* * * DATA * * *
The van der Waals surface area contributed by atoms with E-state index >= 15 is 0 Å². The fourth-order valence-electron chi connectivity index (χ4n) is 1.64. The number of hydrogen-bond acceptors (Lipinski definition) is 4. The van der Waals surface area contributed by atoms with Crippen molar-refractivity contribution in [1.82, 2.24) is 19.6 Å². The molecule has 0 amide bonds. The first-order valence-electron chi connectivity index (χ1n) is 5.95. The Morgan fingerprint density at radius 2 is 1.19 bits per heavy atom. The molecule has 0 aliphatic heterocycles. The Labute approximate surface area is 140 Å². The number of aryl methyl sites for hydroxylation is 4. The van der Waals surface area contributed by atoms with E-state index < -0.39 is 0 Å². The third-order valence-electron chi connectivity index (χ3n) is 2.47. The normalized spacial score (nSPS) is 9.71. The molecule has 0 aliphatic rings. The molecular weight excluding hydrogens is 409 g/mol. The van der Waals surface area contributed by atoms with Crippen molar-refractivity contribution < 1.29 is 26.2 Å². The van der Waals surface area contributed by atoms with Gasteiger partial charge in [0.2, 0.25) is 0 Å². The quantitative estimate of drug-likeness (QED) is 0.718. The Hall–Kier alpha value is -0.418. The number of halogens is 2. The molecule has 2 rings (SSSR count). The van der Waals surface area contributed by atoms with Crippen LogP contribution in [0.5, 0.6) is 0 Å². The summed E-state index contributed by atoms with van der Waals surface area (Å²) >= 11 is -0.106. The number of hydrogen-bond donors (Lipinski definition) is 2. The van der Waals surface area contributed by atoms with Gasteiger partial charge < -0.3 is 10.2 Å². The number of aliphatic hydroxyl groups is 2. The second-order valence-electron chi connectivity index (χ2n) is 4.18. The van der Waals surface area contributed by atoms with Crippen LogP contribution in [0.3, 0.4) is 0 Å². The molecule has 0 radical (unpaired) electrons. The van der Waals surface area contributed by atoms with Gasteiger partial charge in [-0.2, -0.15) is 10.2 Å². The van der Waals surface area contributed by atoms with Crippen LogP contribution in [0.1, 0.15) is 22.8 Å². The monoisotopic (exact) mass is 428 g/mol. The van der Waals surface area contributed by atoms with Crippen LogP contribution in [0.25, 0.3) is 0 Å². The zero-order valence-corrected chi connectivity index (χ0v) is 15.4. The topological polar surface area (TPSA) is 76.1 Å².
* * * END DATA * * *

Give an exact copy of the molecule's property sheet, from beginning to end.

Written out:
The van der Waals surface area contributed by atoms with E-state index >= 15 is 0 Å². The fourth-order valence-electron chi connectivity index (χ4n) is 1.64. The number of hydrogen-bond acceptors (Lipinski definition) is 4. The van der Waals surface area contributed by atoms with Crippen molar-refractivity contribution in [1.82, 2.24) is 19.6 Å². The molecule has 0 amide bonds. The first-order valence-electron chi connectivity index (χ1n) is 5.95. The Morgan fingerprint density at radius 2 is 1.19 bits per heavy atom. The molecule has 0 aliphatic heterocycles. The Labute approximate surface area is 140 Å². The number of aryl methyl sites for hydroxylation is 4. The van der Waals surface area contributed by atoms with E-state index < -0.39 is 0 Å². The third-order valence-electron chi connectivity index (χ3n) is 2.47. The normalized spacial score (nSPS) is 9.71. The molecule has 0 aliphatic rings. The molecular weight excluding hydrogens is 409 g/mol. The van der Waals surface area contributed by atoms with Crippen molar-refractivity contribution < 1.29 is 26.2 Å². The van der Waals surface area contributed by atoms with Gasteiger partial charge in [0.2, 0.25) is 0 Å². The quantitative estimate of drug-likeness (QED) is 0.718. The Hall–Kier alpha value is -0.418. The number of halogens is 2. The molecule has 2 rings (SSSR count). The van der Waals surface area contributed by atoms with Crippen LogP contribution in [0.5, 0.6) is 0 Å². The summed E-state index contributed by atoms with van der Waals surface area (Å²) >= 11 is -0.106. The number of hydrogen-bond donors (Lipinski definition) is 2. The van der Waals surface area contributed by atoms with Gasteiger partial charge < -0.3 is 10.2 Å². The number of aliphatic hydroxyl groups is 2. The second-order valence-electron chi connectivity index (χ2n) is 4.18. The van der Waals surface area contributed by atoms with Crippen LogP contribution in [0.3, 0.4) is 0 Å². The molecule has 0 radical (unpaired) electrons. The van der Waals surface area contributed by atoms with Gasteiger partial charge in [-0.2, -0.15) is 10.2 Å². The van der Waals surface area contributed by atoms with Crippen LogP contribution in [0.1, 0.15) is 22.8 Å². The monoisotopic (exact) mass is 428 g/mol. The van der Waals surface area contributed by atoms with Crippen LogP contribution in [0.25, 0.3) is 0 Å². The zero-order valence-corrected chi connectivity index (χ0v) is 15.4. The topological polar surface area (TPSA) is 76.1 Å².